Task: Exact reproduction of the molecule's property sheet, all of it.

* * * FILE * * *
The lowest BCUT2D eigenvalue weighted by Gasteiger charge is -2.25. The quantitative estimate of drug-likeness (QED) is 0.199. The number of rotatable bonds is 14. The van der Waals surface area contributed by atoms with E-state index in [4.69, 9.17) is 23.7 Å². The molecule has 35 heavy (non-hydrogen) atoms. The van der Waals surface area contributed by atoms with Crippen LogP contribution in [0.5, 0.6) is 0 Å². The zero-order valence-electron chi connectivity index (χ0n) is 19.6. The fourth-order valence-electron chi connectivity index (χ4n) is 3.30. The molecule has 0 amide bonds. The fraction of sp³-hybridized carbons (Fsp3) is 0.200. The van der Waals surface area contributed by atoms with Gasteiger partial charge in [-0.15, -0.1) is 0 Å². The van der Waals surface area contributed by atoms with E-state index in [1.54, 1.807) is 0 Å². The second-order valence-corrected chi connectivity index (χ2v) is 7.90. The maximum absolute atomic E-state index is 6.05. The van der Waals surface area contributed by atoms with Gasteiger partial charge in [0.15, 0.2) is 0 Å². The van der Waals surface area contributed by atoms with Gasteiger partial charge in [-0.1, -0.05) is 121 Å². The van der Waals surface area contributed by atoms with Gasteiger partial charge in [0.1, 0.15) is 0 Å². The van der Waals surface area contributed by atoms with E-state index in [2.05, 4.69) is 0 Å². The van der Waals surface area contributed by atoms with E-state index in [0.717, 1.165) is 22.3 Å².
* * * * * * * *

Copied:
The lowest BCUT2D eigenvalue weighted by Gasteiger charge is -2.25. The quantitative estimate of drug-likeness (QED) is 0.199. The number of rotatable bonds is 14. The van der Waals surface area contributed by atoms with E-state index in [4.69, 9.17) is 23.7 Å². The molecule has 35 heavy (non-hydrogen) atoms. The van der Waals surface area contributed by atoms with Crippen LogP contribution in [0.5, 0.6) is 0 Å². The zero-order valence-electron chi connectivity index (χ0n) is 19.6. The fourth-order valence-electron chi connectivity index (χ4n) is 3.30. The molecule has 0 amide bonds. The fraction of sp³-hybridized carbons (Fsp3) is 0.200. The van der Waals surface area contributed by atoms with Gasteiger partial charge in [-0.15, -0.1) is 0 Å². The van der Waals surface area contributed by atoms with E-state index in [1.54, 1.807) is 0 Å². The second-order valence-corrected chi connectivity index (χ2v) is 7.90. The maximum absolute atomic E-state index is 6.05. The van der Waals surface area contributed by atoms with Gasteiger partial charge in [0.15, 0.2) is 0 Å². The van der Waals surface area contributed by atoms with Gasteiger partial charge in [-0.1, -0.05) is 121 Å². The van der Waals surface area contributed by atoms with Gasteiger partial charge in [0.1, 0.15) is 0 Å². The van der Waals surface area contributed by atoms with E-state index in [2.05, 4.69) is 0 Å². The van der Waals surface area contributed by atoms with E-state index in [0.717, 1.165) is 22.3 Å².